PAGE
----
The United States Commission on International Religious Freedom was created by the International Religious Freedom Act of 1998 (IRFA) to monitor violations of the right to freedom of thought, conscience, and religion or belief abroad, as defined in IRFA and set forth in the Universal Declaration of Human Rights and related international instruments, and to give independent policy recommendations to the President, Secretary of State, and Congress.
Although the work of the Commission is conducted year round, the Commission compiles an annual report of its policy recommendations in May to the President, the Secretary of State, and Congress. This report covers the period May 2004 through April 2005.
Countries of Particular Concern: Commission Recommendations
In compliance with IRFA, the Commission has assessed the facts and circumstances, including those in the State Department's 2004 Annual Report on International Religious Freedom, regarding violations of religious freedom around the world. As a result of this review process, and in furtherance of the Commission's statutory responsibility, the Commission wrote to Secretary of State Condoleezza Rice in April 2005 recommending that she designate as CPCs 11 countries, including People's Republic of China.
In China, the government continues to be responsible for pervasive and severe violations of religious freedom and related human rights. Every religious community in China is subject to restrictions, discrimination, and state control. The most serious religious freedom abuses are experienced by Roman Catholics, house church and unregistered Protestants, and spiritual groups such as the Falun Gong, abuses involving imprisonment, torture, and other forms of ill treatment. Though the Chinese government issued a new Ordinance on Religion in March 2005, its provisions in fact restrict rather than protect religious freedom, offering Party leaders more extensive control over all religious groups and their activities.
Country Reports: China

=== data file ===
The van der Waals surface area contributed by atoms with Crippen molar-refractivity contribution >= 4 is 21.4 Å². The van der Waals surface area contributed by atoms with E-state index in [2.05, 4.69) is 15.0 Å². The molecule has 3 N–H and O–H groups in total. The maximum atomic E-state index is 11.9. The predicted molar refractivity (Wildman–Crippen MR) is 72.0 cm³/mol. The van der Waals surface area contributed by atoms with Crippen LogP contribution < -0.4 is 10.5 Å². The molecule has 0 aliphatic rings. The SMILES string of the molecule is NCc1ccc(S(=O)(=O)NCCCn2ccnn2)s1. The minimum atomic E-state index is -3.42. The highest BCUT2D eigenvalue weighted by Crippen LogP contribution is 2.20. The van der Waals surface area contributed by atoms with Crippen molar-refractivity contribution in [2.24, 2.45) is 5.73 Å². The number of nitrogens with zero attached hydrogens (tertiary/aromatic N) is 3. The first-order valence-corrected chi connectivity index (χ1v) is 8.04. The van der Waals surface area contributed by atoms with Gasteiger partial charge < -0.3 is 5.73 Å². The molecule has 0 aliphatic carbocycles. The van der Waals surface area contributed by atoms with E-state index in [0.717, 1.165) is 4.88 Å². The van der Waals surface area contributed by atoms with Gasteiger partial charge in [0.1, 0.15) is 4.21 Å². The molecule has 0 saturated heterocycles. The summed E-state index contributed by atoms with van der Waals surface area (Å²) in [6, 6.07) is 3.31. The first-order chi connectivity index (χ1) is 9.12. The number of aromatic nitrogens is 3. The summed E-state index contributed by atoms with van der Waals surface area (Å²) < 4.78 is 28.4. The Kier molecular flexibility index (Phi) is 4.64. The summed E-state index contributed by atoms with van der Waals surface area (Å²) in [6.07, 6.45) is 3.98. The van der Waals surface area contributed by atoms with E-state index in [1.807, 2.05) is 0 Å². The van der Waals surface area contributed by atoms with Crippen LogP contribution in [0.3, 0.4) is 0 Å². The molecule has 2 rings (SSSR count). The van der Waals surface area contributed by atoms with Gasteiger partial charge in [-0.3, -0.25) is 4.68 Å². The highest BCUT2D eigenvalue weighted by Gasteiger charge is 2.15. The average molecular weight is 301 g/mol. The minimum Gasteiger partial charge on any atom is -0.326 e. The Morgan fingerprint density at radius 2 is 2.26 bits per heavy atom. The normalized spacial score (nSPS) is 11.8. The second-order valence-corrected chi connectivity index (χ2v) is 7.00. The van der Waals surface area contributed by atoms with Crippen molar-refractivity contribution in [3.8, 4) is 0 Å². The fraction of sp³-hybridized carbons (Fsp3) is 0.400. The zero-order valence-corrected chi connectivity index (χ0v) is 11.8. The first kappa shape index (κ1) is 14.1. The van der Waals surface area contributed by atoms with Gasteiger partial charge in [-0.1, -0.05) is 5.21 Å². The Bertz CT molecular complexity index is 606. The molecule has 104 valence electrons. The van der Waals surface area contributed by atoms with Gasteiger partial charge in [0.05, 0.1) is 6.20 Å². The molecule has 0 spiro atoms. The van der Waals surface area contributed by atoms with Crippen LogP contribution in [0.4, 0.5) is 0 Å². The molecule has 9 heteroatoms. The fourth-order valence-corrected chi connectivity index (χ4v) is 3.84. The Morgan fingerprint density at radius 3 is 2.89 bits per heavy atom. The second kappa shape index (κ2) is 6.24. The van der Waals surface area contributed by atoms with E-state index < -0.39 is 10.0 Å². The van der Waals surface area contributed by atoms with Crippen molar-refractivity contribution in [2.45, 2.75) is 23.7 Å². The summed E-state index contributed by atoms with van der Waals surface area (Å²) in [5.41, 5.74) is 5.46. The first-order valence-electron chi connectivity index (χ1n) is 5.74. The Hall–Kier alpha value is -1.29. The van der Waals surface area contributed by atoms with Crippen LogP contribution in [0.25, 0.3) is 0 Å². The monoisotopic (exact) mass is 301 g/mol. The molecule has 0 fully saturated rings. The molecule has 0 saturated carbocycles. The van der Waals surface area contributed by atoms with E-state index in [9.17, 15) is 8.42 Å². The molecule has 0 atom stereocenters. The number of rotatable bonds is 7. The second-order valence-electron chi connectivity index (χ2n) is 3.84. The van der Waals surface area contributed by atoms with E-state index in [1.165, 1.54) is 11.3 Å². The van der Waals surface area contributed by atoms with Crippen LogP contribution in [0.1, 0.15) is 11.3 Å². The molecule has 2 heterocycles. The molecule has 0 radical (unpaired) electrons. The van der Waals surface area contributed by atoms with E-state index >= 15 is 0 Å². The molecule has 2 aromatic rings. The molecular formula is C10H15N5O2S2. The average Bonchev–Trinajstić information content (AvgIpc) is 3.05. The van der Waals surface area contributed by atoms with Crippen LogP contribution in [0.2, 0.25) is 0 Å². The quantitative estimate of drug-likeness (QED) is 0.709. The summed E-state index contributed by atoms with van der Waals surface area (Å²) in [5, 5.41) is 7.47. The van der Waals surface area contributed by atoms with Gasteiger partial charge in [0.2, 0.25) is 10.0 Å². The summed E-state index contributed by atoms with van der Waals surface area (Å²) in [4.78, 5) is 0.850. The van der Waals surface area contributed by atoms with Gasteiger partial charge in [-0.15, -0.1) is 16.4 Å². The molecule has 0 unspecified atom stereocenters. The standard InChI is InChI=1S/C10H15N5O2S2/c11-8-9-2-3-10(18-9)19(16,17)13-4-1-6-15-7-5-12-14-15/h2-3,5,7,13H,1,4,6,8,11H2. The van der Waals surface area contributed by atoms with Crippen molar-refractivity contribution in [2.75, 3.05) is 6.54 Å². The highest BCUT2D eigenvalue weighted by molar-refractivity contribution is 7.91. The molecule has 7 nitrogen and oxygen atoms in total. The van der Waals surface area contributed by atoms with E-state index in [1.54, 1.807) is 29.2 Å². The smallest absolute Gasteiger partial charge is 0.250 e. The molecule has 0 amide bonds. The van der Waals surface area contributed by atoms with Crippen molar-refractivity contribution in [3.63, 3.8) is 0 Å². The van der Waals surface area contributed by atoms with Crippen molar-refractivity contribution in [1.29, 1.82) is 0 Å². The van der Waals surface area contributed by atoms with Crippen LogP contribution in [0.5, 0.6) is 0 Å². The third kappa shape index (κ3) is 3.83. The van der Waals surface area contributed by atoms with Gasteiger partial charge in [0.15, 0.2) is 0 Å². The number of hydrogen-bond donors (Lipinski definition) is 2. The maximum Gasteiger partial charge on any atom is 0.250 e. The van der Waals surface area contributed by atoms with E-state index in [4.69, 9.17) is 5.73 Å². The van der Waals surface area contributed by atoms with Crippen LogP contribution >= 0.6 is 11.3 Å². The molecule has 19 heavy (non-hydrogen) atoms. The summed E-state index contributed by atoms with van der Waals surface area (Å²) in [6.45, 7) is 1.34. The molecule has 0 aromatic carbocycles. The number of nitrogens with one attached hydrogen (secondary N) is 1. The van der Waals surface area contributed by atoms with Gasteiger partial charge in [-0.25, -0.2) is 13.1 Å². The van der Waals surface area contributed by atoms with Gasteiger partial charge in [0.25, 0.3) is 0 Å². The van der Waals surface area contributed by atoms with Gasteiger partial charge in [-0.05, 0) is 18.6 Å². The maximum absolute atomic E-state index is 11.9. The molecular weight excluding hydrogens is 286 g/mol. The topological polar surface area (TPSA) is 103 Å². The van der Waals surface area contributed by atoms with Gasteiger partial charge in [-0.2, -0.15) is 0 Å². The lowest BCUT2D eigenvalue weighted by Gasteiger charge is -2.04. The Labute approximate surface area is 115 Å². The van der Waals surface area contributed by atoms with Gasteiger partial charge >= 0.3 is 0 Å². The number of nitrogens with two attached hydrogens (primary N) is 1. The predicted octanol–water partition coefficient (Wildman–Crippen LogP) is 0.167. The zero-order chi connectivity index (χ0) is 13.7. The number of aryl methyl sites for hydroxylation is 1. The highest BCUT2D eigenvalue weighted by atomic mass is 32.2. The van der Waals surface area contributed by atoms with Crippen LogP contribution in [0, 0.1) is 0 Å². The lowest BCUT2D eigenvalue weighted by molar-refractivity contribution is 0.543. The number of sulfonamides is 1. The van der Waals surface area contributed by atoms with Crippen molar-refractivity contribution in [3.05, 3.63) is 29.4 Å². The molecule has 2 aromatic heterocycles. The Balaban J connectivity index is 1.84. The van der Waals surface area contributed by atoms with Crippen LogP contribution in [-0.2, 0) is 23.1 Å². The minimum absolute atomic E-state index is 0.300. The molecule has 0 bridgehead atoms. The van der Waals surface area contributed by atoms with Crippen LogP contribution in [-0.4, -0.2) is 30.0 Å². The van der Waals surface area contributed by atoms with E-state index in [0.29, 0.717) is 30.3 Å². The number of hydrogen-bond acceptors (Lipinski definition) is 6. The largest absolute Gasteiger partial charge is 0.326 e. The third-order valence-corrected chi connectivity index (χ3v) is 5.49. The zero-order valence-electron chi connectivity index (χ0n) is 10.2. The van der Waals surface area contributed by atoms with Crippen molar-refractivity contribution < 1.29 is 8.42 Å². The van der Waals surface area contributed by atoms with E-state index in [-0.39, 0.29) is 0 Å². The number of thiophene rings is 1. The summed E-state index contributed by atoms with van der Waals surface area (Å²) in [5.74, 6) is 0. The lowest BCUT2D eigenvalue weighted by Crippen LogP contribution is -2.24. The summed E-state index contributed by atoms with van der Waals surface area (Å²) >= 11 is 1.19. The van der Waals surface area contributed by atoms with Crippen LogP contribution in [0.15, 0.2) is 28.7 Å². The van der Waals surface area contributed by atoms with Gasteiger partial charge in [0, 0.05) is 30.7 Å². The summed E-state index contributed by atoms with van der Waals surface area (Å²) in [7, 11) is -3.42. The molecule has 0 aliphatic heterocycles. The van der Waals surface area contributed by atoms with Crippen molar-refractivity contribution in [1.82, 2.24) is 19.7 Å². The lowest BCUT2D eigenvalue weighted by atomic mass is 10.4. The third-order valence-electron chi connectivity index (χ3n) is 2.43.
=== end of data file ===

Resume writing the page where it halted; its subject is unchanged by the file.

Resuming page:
The Chinese government continues to engage in systematic and egregious violations of religious freedom. The State Department has stated publicly that conditions for human rights, including religious freedom, deteriorated in 2004. Chinese government officials control, monitor, and restrain the activities of all religious communities, including Uighur Muslims, Tibetan Buddhists, various spiritual movements such as the Falun Gong, "underground" Catholics, and "house church" Protestants, maintaining final authority over leadership decisions and doctrinal positions. Prominent religious leaders and laypersons alike continue to be confined, tortured, imprisoned and subjected to other forms of ill treatment on account of their religion or belief. Since 1999, the Commission has recommended that China be designated as a "country of particular concern," or CPC. The State Department has followed the Commission's recommendations and named China a CPC.
In November 2004, the Chinese government announced a new set of regulations on religious affairs. Though Chinese leaders have heralded the regulations as "a significant step forward in the protection of religious freedom," the bulk of the regulations codify provisions once scattered throughout several sets of laws, ordinances, and regulations. The regulations do include several new provisions, however, including conditions under which religious organisations can provide social services in local communities, accept donations from overseas religious groups, and host inter-provincial religious meetings. The regulations also do not specify that official recognition is limited to the five "official religions" (Protestantism, Catholicism, Islam, Buddhism, and Taoism) as was the case under previous policy.